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3. The reconstruction of phylogeny The first Darwinian principle told that every phylogenetic tree has one common ancestor. Phylogenetic analysis is the.

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Presentation on theme: "3. The reconstruction of phylogeny The first Darwinian principle told that every phylogenetic tree has one common ancestor. Phylogenetic analysis is the."— Presentation transcript:

1 3. The reconstruction of phylogeny The first Darwinian principle told that every phylogenetic tree has one common ancestor. Phylogenetic analysis is the study of taxonomic relationships among lineages. Willi Hennig (1913-1976) Phylogenetic systematics Cladistics (greek κλάδος: branch) Numerical taxonomy Robert Sokal (1927-)

2 http://www.eol.org/ http://tolweb.org/tree/phylogeny.html http://www.faunaeur.org/

3 Ancestor a b c e e d f The cladistic methodology A BCD Apomorphies are common derived characters. Autapomorphies are characters that are restricted to single lineages. Plesiomorphies are ancestral derived characters. adf adeabcabd b: Synapomorphy of lineage C+D d: Plesiomorphy of lineage A It is a symplesiomorphy a: Apomorphy of the whole tree It is the ancestral state. e: Autapomorphy of lineage D The collective set of plesiomorphies defines the ground plan of a phylogenetic tree.

4 Ancestor a b d e d f A BC adf adeabd C is the sister taxon of A and B Character a in lineages A, B, and C is homologous because it synapomorph Character d in lineages A, B, and C is not homologous because it derived twice. It is homoplasious Ancestor b d e d f A B CDE Monophyletic taxonParaphyletic taxon f bPolyphyletic taxon The ultimate aim of taxonomy is to group higher taxa into monophyletic subtaxa. For this task we have to infer autapomorphies Autapomorphy defines monophyly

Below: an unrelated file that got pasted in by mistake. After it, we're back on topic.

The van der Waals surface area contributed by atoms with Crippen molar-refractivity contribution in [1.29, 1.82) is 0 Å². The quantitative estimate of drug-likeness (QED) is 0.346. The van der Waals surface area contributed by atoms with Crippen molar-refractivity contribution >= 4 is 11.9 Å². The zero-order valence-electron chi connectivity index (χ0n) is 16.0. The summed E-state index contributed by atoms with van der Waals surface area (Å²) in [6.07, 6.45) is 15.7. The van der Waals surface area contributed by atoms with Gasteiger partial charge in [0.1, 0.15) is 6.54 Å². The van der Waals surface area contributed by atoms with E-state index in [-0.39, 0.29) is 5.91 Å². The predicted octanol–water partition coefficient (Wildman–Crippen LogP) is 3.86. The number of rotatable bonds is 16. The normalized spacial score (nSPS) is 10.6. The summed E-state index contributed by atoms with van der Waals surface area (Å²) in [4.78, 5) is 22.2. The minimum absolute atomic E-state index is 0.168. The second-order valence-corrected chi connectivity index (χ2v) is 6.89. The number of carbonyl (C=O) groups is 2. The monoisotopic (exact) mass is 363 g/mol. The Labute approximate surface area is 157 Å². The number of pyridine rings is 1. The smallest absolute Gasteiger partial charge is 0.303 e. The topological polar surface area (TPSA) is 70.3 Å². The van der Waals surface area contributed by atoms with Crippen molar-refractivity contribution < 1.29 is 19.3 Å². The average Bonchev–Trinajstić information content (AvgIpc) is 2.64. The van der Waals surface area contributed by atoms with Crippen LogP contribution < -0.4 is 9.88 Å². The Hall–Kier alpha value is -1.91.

5 Actino- pterygia DipnoiAnuraUrodelaMammaliaSquamata Therosauria Aves Tetrapoda Amniota Reptilia (paraphyletic) Archosauria Common ancestor Lungs plesiomorph Tetrapod limbs apomorph Amnion apomorph Mammae autapomorph Feathers apomorph Loss of tail apomorph The evolutionary change within a lineage is called anagenesis The diversification of an evolutionary tree is called cladogenesis

6 Linnean systematics and cladistics Linnean approach Hierachical encaptive system Phenomenological method based on similarity It uses grades (groups of similar body plan) Different taxonomies are possible There is no clear decision intrument for taxonomies The number of higher taxa is rather small (Pisces, Amphibia, Reptilia, Aves, Mammalia) It does not assume common evolutionary history It does not reconstruct evolution Taxonomy is independent of evolution Hennigean approach Hierachical encaptive system Analytical method based on lineage branching It uses clades (groups of identical root) Only one taxonomic solution is allowed Autapomorphies decide about taxonomic position The number of higher taxa is large (Pisces, Amphibia, Reptilia are not valid taxa ) It is based on common evolutionary history It does reconstruct evolution Taxonomy is a part of evolutionary theory Low resolution trees High resolution trees